The Spruce Fire in Yellowstone National Park has grown to an estimated 1,164 acres as of 6 p.m. Saturday, September 12.
Since its discovery Wednesday, September 9, the lightning-sparked fire has bloomed from a tenth of an acre to 100 acres to 425 acres to its current size. The fire has been stoked by a combination of warm weather, westerly winds, and low humidity levels.
Fire crews are monitoring the fire via helicopter and report the fire is burning in a typical mosaic pattern, often found in lodgepole pine forests. Mosaic burning, in the case of the Spruce Fire, includes patchy burning in the fire’s perimeter, as well as single isolated trees and small crown fires.
Since the fire, which is burning ten miles west of Fishing Bridge and two miles south of Hayden Valley, is so isolated from visitor infrastructure, there are no closures in effect. Crews still expect the fire to burn naturally, without the need for significant intervention. As of yet, there are no trail, campground, or structure closures in place.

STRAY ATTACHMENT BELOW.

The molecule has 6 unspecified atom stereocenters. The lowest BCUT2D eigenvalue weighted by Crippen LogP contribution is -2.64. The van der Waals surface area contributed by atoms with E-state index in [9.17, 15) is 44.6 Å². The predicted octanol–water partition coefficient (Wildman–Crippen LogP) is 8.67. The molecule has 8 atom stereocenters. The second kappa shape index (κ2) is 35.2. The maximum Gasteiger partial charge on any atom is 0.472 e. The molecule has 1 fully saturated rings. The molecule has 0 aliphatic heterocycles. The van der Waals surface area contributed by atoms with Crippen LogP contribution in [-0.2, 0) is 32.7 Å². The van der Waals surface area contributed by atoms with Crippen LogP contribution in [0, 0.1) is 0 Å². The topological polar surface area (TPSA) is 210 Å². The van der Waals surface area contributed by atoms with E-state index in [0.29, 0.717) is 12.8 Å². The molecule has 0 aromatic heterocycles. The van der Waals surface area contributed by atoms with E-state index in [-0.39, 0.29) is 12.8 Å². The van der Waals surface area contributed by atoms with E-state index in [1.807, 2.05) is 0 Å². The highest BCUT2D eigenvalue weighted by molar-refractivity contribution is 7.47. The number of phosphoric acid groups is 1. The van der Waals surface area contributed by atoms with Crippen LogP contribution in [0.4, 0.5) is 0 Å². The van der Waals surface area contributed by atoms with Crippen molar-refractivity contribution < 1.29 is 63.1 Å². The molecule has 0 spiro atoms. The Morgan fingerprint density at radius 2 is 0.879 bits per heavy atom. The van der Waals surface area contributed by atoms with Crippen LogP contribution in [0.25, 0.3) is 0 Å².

The Spruce Fire is expected to grow throughout today, September 13, since prevailing conditions (warm weather, winds, humidity) are expected to hold. Smoke is visible throughout the Park, especially from high points like the Mount Washburn Fire Lookout webcam and the Dunraven Pass (viewpoint pictured above).
The 5L4 fire on Promontory Peninsula is still burning at 16 acres and is not expected to grow any further. Backcountry campsites 5L3, 5L4, and 6A1 are still closed for the time being.
The fire danger in Yellowstone National Park holds at “High,” although there are no fire restrictions in place. Campfires are still permitted at designated sites in Yellowstone campgrounds, select picnic areas, and some backcountry campsites.